IMAZ Race Recap & Life After

“It’s been said that the Ironman marathon is the place where you meet yourself – inner voices that never existed before suddenly roar, weaknesses neglected in training become painfully clear, and new reserves of strength manifest themselves in awe-inspiring ways.”Susan Lacke


This quote says it all. There’s a lot that can happen during the 13-17 hours you spend on the Ironman course. Just like in training, you’ll experience low points that leave you questioning your decision to sign up for this thing as well as adrenaline-filled highs that remind you exactly why you did. The roller coaster ride of emotions reaches it’s apex in that 200 meter finish line chute, the end of which immediately leaves you craving more and asking yourself what now?

To wrap things up (for this season), I’ll lay out my highlights from each leg of IMAZ as well as my plans moving forward to answer that “what now” question.

swim start

Second to the finish line, the start of the race was the highlight of the entire day for me. Adrenaline was definitely building, but I felt surprisingly calm in the hours leading up to the start. I woke up and all of my race-day training kicked in. I was operating on auto-pilot from the second my alarm went off. This morning was really just another day of training.

After getting all of our stuff set up, Adam and I relaxed, rolled out and hung out with our family and friends (props to them for making it out there before sunrise!). At 6:30, we made our way over to jump in the water, at which point I think we both realized where we were and the emotions kicked in. We exchanged “go get ’ems,” a hug and possibly even a few tears of joy, pride and excitement before jumping into Tempe Town Lake.


I made my way up towards the front so I could get a view of all the spectators filling up the Mill Ave. bridge above. The energy in the water was unreal with 2700 athletes, including 900 first-timers, ready to prove to themselves, family and friends exactly what they’re made of and what this entire last year has been about.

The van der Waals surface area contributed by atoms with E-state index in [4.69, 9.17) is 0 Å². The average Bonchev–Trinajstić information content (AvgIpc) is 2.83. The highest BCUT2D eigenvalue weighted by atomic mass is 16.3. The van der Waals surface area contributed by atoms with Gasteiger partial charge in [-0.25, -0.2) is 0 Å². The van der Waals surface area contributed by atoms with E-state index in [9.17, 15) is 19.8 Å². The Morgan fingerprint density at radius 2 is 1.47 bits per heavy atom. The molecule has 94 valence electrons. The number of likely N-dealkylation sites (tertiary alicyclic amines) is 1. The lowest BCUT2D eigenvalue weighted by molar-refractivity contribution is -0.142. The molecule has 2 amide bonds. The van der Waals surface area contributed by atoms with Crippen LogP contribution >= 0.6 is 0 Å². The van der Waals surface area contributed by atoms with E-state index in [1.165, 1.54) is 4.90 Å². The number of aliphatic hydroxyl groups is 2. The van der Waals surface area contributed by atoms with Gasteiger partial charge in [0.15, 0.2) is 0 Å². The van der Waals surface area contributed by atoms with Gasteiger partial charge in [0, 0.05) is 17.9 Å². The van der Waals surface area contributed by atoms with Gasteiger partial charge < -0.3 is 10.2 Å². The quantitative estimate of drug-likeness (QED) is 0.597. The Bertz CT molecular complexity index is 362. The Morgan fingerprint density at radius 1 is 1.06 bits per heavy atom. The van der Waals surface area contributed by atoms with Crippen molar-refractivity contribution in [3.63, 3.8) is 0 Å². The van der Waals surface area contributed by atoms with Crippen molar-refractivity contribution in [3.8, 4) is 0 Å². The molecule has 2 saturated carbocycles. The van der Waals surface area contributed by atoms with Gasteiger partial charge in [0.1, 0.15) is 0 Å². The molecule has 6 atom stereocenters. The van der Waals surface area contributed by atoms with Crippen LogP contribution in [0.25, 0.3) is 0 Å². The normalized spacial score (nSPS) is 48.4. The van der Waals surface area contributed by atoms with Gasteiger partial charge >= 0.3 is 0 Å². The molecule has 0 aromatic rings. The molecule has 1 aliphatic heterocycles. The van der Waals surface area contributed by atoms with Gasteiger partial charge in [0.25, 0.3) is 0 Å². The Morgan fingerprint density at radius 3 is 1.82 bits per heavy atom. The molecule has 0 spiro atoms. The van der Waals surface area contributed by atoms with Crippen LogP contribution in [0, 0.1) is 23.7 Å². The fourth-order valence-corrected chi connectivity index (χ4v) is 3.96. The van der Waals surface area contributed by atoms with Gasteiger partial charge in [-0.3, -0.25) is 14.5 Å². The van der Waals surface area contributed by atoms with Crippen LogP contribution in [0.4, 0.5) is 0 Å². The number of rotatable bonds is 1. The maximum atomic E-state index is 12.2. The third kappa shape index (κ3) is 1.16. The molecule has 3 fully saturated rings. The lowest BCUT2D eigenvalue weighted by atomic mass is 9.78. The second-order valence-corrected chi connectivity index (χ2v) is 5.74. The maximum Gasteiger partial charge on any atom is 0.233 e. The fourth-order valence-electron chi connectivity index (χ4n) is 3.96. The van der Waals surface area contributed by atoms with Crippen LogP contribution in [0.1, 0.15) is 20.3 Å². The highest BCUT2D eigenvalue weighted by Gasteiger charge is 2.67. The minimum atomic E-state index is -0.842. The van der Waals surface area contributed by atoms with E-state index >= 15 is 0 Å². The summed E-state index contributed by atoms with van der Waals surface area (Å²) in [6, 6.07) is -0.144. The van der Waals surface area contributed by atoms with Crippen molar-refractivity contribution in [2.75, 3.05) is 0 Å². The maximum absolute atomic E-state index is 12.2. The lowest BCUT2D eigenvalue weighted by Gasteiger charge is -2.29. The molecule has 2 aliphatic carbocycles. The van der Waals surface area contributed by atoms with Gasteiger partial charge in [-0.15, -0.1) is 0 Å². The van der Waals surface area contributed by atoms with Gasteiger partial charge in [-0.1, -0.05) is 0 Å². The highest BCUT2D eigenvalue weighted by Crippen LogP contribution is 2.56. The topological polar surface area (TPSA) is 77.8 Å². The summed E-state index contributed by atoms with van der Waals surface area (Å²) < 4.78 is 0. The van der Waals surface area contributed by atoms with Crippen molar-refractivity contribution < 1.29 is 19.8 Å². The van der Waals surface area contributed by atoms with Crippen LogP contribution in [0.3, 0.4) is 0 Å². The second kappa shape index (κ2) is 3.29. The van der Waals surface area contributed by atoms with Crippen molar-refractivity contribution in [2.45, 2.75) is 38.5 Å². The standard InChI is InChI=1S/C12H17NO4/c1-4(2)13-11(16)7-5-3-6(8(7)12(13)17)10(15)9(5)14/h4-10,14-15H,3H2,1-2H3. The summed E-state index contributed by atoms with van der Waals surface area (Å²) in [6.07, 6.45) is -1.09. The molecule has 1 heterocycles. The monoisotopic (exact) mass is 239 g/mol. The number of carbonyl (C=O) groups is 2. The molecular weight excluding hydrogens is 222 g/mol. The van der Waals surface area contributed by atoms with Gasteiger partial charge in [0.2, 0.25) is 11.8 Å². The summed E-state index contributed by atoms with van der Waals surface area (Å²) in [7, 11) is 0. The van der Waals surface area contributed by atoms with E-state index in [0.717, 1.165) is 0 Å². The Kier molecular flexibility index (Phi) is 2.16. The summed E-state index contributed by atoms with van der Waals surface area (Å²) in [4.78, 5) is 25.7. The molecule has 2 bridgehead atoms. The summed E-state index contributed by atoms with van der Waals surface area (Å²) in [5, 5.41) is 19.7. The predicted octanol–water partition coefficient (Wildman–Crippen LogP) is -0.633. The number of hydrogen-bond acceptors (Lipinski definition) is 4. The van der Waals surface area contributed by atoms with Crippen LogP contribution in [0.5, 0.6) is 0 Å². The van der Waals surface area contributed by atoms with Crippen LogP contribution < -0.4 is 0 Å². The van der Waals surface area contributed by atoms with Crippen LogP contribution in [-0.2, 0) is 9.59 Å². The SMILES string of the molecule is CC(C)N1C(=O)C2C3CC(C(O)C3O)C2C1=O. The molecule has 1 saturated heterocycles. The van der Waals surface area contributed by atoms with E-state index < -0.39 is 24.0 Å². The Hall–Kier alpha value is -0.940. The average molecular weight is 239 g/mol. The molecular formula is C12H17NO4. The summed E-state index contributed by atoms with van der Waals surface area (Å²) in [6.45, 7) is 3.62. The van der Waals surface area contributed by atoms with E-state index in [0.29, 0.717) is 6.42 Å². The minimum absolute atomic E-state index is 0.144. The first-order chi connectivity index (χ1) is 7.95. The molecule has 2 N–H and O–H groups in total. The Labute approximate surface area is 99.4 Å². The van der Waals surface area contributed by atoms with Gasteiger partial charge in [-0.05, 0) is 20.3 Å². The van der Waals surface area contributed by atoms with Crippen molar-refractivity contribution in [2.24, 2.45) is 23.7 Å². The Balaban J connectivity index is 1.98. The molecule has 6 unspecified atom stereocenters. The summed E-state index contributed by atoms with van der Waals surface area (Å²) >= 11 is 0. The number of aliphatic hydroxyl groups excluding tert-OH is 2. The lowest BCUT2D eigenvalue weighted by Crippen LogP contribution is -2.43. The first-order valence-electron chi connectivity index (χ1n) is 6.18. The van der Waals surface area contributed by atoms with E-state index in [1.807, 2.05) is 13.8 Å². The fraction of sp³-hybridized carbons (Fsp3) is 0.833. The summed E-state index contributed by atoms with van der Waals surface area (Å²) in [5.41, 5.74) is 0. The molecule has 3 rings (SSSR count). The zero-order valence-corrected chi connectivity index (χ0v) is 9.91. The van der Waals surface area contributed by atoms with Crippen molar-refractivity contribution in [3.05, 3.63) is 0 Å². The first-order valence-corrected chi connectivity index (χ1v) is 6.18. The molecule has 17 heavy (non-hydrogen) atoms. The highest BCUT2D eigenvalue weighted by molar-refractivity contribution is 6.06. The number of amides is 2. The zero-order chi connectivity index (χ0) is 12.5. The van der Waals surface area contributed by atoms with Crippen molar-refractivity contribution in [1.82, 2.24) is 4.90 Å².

The gun went off at 7:00 and we were off. It was madness in the water, and I was definitely far too close to the front of the pack. Next time, I would stay further back and move to the sides with the other slower swimmers. I stuck to my routine and kept things nice and easy on the swim, using it as a warm-up for the rest of the race. It was over before I knew it and I was moving on to conquer 112 miles on the bike.

bike start

The three-loop bike course proved to be both mentally and physically challenging. While it was nice to loop around and see familiar faces three times, each loop got slower and less exciting. I found myself relying on aid stations solely for the “pump-you-up” music they had blaring.

Everything pretty much went according to plan. My nutrition was spot on. I did lose one sports drink bottle to jittery hands, but those are the things I prepared for. I had enough extra nutrition on my bike to get me through. No stress there.

The one major problem I did have was overflow from training: that damn IT band. Somewhere around mile 20, all-too-familiar knee pain started nagging, taunting my mental strength. Despite religious foam rolling for the last month of training, this flare-up set in at least 40 miles earlier than it ever had during my long training rides. After a minute or two, I replaced the “oh shit” thoughts with “what do I need to do to get through the next 92 miles?” I babied my right leg, took it easy and hopped off the bike at aid stations to stretch out and try to loosen things up. The pain stayed consistent, but its consumption of my psyche diminished drastically.